In case the Centre intends to follow the Gujarat example, it would have to review the existing rules. Home minister L.K. Advani said a few days ago that the Centre may “review” the issue of letting government servants to join “cultural” organisations.

The current rules make it very clear that the government considers both the RSS and Jamaat to be on a par with political parties.

Another office memorandum of the home ministry [No. 15014/3/(S)/80-Est (E), dated October 28, 1980] indicates that both organisations are “communal”.

The memo, circulated in all ministries and Central government departments, says: “In the context of the current situation in the country, the need to ensure secular outlook on the part of the government servants is all the more important. The need to eradicate communal feelings and communal bias cannot be overemphasised.”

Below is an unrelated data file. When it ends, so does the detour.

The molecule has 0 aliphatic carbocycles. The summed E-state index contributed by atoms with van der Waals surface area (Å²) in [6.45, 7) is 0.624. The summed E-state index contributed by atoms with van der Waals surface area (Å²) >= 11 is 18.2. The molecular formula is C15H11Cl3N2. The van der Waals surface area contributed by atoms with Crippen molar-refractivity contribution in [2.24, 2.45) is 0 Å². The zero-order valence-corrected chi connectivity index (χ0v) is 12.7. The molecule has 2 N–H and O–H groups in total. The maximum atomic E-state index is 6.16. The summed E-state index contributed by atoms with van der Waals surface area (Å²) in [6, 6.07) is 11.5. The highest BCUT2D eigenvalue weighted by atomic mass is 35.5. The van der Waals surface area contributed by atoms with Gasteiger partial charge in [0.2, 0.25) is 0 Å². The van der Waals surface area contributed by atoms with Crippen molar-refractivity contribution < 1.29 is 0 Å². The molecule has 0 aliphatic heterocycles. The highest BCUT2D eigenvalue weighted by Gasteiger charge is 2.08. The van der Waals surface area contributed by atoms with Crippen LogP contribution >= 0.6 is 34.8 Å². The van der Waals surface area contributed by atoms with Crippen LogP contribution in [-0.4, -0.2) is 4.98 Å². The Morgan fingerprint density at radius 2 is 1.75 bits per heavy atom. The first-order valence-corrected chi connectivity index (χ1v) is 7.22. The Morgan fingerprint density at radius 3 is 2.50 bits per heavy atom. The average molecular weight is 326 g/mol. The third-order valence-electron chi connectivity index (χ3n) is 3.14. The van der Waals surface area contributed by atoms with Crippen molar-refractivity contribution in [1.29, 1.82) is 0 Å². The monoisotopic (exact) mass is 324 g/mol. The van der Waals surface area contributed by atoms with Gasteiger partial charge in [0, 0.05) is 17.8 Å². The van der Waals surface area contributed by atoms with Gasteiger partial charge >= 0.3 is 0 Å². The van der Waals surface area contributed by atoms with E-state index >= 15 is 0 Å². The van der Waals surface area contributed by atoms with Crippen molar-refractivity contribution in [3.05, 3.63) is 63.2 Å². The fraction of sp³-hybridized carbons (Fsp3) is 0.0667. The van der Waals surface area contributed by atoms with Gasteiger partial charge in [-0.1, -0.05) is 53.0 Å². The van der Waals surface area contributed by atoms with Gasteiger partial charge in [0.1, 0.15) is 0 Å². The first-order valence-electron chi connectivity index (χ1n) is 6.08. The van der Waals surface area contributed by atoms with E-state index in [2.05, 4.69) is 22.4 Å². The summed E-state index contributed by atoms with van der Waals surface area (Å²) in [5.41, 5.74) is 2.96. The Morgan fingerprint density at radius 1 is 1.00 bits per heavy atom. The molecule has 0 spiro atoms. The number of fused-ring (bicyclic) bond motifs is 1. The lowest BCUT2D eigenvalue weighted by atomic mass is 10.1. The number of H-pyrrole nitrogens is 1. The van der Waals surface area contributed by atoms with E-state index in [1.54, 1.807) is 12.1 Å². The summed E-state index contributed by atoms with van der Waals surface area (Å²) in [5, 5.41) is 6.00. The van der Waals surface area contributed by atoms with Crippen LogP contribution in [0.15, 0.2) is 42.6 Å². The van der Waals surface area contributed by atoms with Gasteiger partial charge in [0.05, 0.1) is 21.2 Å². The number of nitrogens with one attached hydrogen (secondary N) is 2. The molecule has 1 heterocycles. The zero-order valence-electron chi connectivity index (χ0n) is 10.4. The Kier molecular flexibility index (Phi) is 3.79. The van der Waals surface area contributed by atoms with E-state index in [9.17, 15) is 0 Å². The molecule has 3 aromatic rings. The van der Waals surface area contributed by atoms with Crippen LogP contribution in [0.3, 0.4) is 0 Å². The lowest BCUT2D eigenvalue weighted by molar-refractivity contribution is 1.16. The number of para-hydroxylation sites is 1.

The note continues: “No notice should be taken by the government and its officers, local bodies, state-aided institutions of petitions or representations on communal bias, and no patronage whatsoever should be extended to any communal organisation.    

New Delhi, Feb. 11 
More restructuring of the culture ministry seems to be in the offing. The BJP is weighing ideas that could keep the department in news even as Ananth Kumar divides his time between culture and tourism.

Kumar, who has shifted from Shastri Bhavan to Transport Bhavan, is now the Union minister for tourism after Uma Bharti’s exit and handles culture as additional charge.

The BJP may consider two options to keep the spotlight on the culture ministry. One, appoint a full-fledged culture minister, making Kumar only the tourism minister. Two, merge the ministries of tourism and culture with Kumar in charge.

“There are several possibilities, but the changes will take place only after the Assembly elections,” said an official in the human resource development ministry.

That culture is high on the BJP’s agenda became clear when HRD minister Murli Manohar Joshi hived off a culture, sports and youth affairs and put it under Ananth Kumar. But his aggressive stint ended as Uma Bharti quit.